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JBailey

"The Mozza Cookbook"

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Nancy Silverton with Matt Molina and Carolynn Carreno have produced a terrific new cookbook based upon the Mozza restaurants! Lots of good photos, many menu and food ideas, plus a nice narrative will probably make this one of the best of the year.

There is a whole section devoted to "Nancy's Pizza Dough". As one might imagine and has been written about, this is a most special dough and is Ms. Silverton's stock in trade! She is most upfront in the book:

The first thing I need to tell you about this pizza dough recipe is that it is not an exact replica of the pizza dough we use at Pizzeria Mozza. What I can promise you, however, is that when you make this dough at home, our pizza wil be just as delicious as the one we serve. Dough reacts differently in different ovens, and when our restaurant dough is baked in a home oven the result is a thick and doughy crust-not at all like those that come out of our extremely hot wood fired ovens. My challenge for this book was to come up with a recipe for a pizza dough that, when baked in a home oven, resulted in a crust that was as close to what we get out of our pizza ovens as possible.
Of course, she does not want to give away her recipe so every pizza restaurant or chain in L.A. or across the nation copies the recipe. She certainly has every right and privilege to do so and did not substitute silently. I might imagine there are dozens and dozens and dozens of cookbooks with recipes where a certain ingredient is forgotten or the timing is altered or the scaling is different from the author's actual dish. I commend Ms. Silverton for her being so honest.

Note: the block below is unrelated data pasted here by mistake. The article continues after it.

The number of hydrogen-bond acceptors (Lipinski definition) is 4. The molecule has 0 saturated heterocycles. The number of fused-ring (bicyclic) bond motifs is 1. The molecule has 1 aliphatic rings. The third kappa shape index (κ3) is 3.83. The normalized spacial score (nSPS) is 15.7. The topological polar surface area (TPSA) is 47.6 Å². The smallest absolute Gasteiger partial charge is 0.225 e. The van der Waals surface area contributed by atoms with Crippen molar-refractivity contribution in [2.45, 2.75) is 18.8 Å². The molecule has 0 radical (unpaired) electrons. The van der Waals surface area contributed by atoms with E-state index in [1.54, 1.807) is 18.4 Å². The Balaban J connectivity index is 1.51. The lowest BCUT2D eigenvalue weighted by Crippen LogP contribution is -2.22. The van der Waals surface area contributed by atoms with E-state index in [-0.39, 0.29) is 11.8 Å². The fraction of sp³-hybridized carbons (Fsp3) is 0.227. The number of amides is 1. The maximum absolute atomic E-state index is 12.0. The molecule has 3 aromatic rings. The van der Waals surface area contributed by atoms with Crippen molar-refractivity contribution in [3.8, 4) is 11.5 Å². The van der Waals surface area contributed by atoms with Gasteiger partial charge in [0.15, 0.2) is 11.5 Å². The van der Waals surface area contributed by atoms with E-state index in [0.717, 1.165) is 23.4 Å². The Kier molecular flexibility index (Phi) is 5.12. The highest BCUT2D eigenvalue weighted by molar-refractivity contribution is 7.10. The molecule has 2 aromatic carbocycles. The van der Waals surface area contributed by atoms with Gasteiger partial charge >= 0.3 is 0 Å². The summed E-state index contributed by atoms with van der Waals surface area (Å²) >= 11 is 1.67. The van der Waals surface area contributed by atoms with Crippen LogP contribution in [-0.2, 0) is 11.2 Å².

Ms. Siverton has a book worth buying and using.


Edited by JBailey (log)

"A cloud o' dust! Could be most anything. Even a whirling dervish.

That, gentlemen, is the whirlingest dervish of them all." - The Professionals by Richard Brooks

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Is it not possible that the reason she has given is completely true and that it is not to do with guarding a "secret" dough recipe?

That was my thought, too: CI discussed (can't remember in which issue) the need for modifications to pizza dough recipes, when they're intended to be baked in home ovens, for the simple reason that few home ovens reach the temperature of a commercial oven, among other things.


Michaela, aka "Mjx"
Manager, eG Forums
mscioscia@egstaff.org

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I think she's being honest. The temperature, shape and materials of a pro oven just can't be replicated in a home stove. There are threads on this site about attempting to approximate a pizza oven, and, you can come close, but it's a time-consuming project. (I am thinking about the people who disable the latch on their ovens to be able to cook during the cleaning cycle.)

The author also has to deal with people who won't calculate the friction factor on their mixers, don't own thermometers to check their water temperatures, don't have a temperature-controlled area for fermentation area and who might substitute virtually every ingredient for whatever they think will work 'ok'.

From a professional standpoint, there are very few secret recipes out there. Anyone good enough can generally evaluate a crust and tell you what's in it and how it was made. Honestly, the best pizza crusts use very few ingredients and simply rely on good technique and the quality of the ingredients.